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    Chapel 5: Passo da Subida ao Carvalho

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    Chapel 6: Passo da crucificao

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    Chapel 6: Passo da crucificao

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    1. Isaiah

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    2. Jeremiah

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    3. Baruch

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    4. Ezequiel

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    5. Daniel

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    6. Oseas

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    7. Jonas

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    8. Joel

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    9. Amos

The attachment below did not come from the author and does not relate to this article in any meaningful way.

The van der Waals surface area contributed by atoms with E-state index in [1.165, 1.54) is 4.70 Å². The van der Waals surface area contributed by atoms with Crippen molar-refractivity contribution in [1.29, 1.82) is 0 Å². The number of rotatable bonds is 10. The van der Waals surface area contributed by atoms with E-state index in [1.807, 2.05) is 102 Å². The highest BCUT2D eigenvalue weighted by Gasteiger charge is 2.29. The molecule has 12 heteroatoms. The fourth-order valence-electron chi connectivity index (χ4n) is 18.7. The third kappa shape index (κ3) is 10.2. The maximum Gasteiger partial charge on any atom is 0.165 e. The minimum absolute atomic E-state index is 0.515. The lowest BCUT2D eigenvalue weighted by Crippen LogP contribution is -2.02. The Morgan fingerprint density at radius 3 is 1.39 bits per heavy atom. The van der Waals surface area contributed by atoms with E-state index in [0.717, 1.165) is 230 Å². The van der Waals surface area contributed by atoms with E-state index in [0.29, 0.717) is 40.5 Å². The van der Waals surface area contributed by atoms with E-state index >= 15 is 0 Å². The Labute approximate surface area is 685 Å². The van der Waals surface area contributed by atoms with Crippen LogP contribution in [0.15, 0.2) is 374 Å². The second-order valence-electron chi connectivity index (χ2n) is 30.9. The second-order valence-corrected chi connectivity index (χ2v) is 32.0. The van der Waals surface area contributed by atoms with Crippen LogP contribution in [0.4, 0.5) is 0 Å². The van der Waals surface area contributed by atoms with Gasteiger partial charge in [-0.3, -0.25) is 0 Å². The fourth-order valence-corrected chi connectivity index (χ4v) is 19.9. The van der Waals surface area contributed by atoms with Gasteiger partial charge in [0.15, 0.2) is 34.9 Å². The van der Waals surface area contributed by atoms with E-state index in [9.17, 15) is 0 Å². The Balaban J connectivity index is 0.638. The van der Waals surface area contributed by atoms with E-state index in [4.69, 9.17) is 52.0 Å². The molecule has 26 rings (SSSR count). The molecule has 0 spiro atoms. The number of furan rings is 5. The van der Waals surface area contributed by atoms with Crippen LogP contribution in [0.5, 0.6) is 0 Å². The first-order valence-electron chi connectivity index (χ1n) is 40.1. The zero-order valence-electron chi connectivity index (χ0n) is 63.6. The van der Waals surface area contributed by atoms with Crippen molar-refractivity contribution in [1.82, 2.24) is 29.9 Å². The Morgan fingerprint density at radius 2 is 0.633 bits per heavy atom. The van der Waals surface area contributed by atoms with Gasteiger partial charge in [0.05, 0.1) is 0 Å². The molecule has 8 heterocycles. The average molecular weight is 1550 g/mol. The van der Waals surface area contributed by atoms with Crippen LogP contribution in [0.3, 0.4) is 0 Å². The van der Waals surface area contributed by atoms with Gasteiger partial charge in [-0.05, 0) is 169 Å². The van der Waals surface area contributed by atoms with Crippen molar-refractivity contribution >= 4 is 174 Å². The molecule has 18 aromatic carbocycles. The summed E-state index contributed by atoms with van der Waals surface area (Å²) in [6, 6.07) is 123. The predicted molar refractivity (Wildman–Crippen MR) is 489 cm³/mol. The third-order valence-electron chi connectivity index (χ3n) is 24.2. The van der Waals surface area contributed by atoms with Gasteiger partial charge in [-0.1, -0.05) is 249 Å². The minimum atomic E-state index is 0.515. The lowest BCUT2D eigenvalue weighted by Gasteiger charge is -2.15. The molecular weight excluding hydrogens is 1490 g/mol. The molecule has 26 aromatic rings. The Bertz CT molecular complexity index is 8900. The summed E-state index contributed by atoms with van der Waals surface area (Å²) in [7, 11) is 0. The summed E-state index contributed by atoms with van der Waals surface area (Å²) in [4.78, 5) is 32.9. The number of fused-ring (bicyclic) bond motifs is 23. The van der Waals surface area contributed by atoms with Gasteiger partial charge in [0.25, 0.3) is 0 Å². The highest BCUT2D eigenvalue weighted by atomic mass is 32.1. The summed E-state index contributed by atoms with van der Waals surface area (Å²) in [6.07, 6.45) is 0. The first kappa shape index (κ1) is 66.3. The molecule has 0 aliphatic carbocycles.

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    10. Naum

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    11. Abdias

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    12. Habacuc

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    Henry Moore

    I would give everything, if I could get into my sculp-ture the same amount of humanity & seriousness, nobility & experience, acceptance of life, distinc-tion, & aristocracy with absolute no tricks no affec-tion no self consciousness looking straight ahead, no movement, but more alive than a real person.Henry Moore (Compton 1988)

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    Recumbent Figure 1938